Pilots lead as Airport Technology lists the top five terms tweeted on airlines in Q4 2021, based on data from GlobalData’s Travel and Tourism Influencer Platform.

The top trends are the most mentioned terms or concepts among Twitter discussions of more than 150 airlines experts tracked by GlobalData’s Travel and Tourism Influencer platform during the fourth quarter (Q4) of 2021.

1. Pilots – 583 mentions

Pilot shortage affecting regional airlines in the US, automation start-up Skyryse’s flight automation technology reducing pilot workload, and US-based airline United Express grounding regional jets due to pilot shortage were some of the popular discussions on pilots in Q4 2021.

Jon Ostrower, editor-in-chief at aviation and aerospace focused website The Air Current, shared an article on how the shortage of pilots is affecting regional airlines in the US and impacting the recovery of the aviation industry. A large number of pilots left their jobs after accepting severance packages as they approached retirement age. Airlines have been forced to shuffle the available pilots, which is leading to shortages and creating operational challenges. The continued pilot shortage can threaten the recovery of the aviation industry to pre-pandemic levels and create long-term challenges, the article highlighted.

Pilots was also mentioned by aviation journalist Charles Alcock in a tweet about Skyryse securing $200m in a Series B funding round, which will help the company to certify its FlightOS system being developed in collaboration with Robinson Helicopter and four other manufacturers. FlightOS is designed to increase safety by decreasing pilot workload and training requirements. The system uses a touchscreen tablet display and a joystick to replace some of the more complicated controls found on a normal general aviation flight deck. The technology can tackle safety issues due to pilot errors and delays caused by bad weather by introducing commercial aviation safety standards to general aviation. Skyryse has raised total funding of $250m with the new funding round, the article detailed.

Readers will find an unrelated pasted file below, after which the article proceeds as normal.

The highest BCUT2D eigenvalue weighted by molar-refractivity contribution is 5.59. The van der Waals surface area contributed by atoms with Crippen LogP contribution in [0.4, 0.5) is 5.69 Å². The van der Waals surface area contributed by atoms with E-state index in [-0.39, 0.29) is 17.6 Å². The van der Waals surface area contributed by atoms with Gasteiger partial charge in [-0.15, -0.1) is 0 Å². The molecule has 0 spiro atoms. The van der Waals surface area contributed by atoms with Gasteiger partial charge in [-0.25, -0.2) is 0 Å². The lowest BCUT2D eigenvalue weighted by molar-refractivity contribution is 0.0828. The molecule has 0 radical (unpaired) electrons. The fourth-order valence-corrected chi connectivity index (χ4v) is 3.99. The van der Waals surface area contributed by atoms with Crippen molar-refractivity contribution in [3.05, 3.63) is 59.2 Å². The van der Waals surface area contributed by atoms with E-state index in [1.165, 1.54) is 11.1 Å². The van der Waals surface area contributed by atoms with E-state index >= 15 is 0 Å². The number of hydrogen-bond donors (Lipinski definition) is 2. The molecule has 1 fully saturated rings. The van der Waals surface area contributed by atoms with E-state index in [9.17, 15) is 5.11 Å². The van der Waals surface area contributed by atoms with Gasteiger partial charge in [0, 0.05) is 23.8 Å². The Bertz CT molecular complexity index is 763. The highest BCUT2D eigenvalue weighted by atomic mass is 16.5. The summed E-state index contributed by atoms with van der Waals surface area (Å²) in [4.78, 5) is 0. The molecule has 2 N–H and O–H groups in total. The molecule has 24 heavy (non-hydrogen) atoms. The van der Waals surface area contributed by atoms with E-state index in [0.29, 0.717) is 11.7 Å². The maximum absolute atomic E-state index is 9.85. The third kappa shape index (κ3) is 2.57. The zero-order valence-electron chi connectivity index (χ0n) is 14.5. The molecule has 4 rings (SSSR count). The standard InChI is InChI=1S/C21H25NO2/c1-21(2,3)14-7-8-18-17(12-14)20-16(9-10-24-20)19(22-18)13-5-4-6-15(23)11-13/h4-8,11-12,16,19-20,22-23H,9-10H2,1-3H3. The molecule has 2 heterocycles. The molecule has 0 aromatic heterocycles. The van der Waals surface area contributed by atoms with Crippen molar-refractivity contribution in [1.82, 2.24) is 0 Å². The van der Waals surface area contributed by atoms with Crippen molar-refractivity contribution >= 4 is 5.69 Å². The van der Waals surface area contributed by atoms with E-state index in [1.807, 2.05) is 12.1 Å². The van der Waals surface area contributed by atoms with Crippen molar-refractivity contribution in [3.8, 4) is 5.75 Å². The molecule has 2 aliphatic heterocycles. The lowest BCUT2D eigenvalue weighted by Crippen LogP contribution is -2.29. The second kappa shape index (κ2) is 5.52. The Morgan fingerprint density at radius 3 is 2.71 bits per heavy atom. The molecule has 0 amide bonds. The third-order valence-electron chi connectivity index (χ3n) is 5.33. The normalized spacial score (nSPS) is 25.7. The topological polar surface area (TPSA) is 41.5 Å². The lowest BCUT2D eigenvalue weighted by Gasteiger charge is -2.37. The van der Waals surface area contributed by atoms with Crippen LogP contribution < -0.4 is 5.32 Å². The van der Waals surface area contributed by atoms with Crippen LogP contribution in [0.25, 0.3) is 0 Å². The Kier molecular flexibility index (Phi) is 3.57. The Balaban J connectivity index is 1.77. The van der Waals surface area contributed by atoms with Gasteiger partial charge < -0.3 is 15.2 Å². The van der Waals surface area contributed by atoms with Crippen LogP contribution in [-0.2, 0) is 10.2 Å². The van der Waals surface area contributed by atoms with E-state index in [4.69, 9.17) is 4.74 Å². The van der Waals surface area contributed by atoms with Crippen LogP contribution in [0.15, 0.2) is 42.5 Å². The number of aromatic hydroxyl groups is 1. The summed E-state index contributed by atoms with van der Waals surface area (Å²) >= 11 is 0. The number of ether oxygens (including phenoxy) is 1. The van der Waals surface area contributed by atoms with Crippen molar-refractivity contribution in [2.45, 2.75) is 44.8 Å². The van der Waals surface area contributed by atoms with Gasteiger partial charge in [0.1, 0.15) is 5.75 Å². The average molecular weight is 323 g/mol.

In another tweet, Ben Mutzabaugh, senior aviation editor at travel website The Points Guy, shared an article on United Express grounding 100 regional jets due to pilot shortage. United Express’ CEO Scott Kirby noted that staffing issues are impacting the 50-seater regional aircraft operations, as a result of which the markets that depend on the aircraft will lose service. The airline has discontinued regional service to 11 cities including Twin Falls and Idaho. It has proposed redirecting funding to pilot training through Essential Air Service, a federal government subsidy, as part of a long-term strategy to boost the supply of pilots.